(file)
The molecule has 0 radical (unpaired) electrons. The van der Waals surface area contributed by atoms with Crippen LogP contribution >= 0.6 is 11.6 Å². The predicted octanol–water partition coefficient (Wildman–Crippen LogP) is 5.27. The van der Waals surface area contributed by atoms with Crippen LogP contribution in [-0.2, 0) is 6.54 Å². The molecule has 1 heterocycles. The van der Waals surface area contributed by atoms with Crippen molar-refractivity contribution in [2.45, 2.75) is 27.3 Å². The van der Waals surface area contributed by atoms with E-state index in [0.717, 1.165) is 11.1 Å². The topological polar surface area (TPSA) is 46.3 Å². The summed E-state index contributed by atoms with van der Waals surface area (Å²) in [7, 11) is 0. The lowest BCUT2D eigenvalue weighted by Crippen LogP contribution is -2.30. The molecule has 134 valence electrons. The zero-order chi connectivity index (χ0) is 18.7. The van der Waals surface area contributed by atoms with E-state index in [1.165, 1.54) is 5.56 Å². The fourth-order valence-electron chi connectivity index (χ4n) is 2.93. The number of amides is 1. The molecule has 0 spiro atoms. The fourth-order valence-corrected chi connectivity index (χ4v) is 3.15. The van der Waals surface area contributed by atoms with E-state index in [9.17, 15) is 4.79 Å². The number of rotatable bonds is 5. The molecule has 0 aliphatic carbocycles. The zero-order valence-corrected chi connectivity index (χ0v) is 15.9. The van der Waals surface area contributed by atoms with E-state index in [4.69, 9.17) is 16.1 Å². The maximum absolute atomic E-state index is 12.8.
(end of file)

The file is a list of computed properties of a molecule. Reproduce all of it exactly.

The molecule has 0 radical (unpaired) electrons. The van der Waals surface area contributed by atoms with Crippen LogP contribution >= 0.6 is 11.6 Å². The predicted octanol–water partition coefficient (Wildman–Crippen LogP) is 5.27. The van der Waals surface area contributed by atoms with Crippen LogP contribution in [-0.2, 0) is 6.54 Å². The molecule has 1 heterocycles. The van der Waals surface area contributed by atoms with Crippen molar-refractivity contribution in [2.45, 2.75) is 27.3 Å². The van der Waals surface area contributed by atoms with E-state index in [0.717, 1.165) is 11.1 Å². The topological polar surface area (TPSA) is 46.3 Å². The summed E-state index contributed by atoms with van der Waals surface area (Å²) in [7, 11) is 0. The lowest BCUT2D eigenvalue weighted by Crippen LogP contribution is -2.30. The molecule has 134 valence electrons. The zero-order chi connectivity index (χ0) is 18.7. The van der Waals surface area contributed by atoms with E-state index in [1.165, 1.54) is 5.56 Å². The fourth-order valence-electron chi connectivity index (χ4n) is 2.93. The number of amides is 1. The molecule has 0 spiro atoms. The fourth-order valence-corrected chi connectivity index (χ4v) is 3.15. The van der Waals surface area contributed by atoms with E-state index in [9.17, 15) is 4.79 Å². The number of rotatable bonds is 5. The molecule has 0 aliphatic carbocycles. The zero-order valence-corrected chi connectivity index (χ0v) is 15.9. The van der Waals surface area contributed by atoms with E-state index in [4.69, 9.17) is 16.1 Å². The maximum absolute atomic E-state index is 12.8.